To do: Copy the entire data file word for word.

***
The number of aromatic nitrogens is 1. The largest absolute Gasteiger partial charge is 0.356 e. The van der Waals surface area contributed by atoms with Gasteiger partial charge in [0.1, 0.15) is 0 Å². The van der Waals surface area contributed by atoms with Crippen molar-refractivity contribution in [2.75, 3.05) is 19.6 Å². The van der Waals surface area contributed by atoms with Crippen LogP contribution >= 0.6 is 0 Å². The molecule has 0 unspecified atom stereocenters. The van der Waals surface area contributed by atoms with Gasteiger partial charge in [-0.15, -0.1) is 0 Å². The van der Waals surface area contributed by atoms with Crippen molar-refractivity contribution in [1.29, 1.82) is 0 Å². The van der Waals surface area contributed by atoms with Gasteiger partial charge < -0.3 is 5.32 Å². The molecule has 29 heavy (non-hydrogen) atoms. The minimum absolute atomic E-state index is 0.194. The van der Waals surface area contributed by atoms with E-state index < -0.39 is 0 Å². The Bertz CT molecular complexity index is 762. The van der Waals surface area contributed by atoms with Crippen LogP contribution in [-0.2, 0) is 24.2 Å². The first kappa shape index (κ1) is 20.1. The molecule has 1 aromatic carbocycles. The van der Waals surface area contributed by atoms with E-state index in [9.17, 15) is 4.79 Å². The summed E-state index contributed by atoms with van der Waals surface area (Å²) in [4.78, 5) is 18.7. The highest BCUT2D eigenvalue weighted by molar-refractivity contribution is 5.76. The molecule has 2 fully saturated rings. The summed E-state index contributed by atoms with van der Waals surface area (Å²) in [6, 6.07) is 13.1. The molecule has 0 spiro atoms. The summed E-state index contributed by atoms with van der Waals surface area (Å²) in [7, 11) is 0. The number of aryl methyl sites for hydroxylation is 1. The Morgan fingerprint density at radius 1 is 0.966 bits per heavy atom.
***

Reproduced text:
The number of aromatic nitrogens is 1. The largest absolute Gasteiger partial charge is 0.356 e. The van der Waals surface area contributed by atoms with Gasteiger partial charge in [0.1, 0.15) is 0 Å². The van der Waals surface area contributed by atoms with Crippen molar-refractivity contribution in [2.75, 3.05) is 19.6 Å². The van der Waals surface area contributed by atoms with Crippen LogP contribution >= 0.6 is 0 Å². The molecule has 0 unspecified atom stereocenters. The van der Waals surface area contributed by atoms with Gasteiger partial charge in [-0.15, -0.1) is 0 Å². The van der Waals surface area contributed by atoms with Crippen molar-refractivity contribution in [1.29, 1.82) is 0 Å². The van der Waals surface area contributed by atoms with Gasteiger partial charge < -0.3 is 5.32 Å². The molecule has 29 heavy (non-hydrogen) atoms. The minimum absolute atomic E-state index is 0.194. The van der Waals surface area contributed by atoms with E-state index < -0.39 is 0 Å². The Bertz CT molecular complexity index is 762. The van der Waals surface area contributed by atoms with Crippen LogP contribution in [-0.2, 0) is 24.2 Å². The first kappa shape index (κ1) is 20.1. The molecule has 1 aromatic carbocycles. The van der Waals surface area contributed by atoms with E-state index in [9.17, 15) is 4.79 Å². The summed E-state index contributed by atoms with van der Waals surface area (Å²) in [4.78, 5) is 18.7. The highest BCUT2D eigenvalue weighted by molar-refractivity contribution is 5.76. The molecule has 2 fully saturated rings. The summed E-state index contributed by atoms with van der Waals surface area (Å²) in [6, 6.07) is 13.1. The molecule has 0 spiro atoms. The summed E-state index contributed by atoms with van der Waals surface area (Å²) in [7, 11) is 0. The number of aryl methyl sites for hydroxylation is 1. The Morgan fingerprint density at radius 1 is 0.966 bits per heavy atom.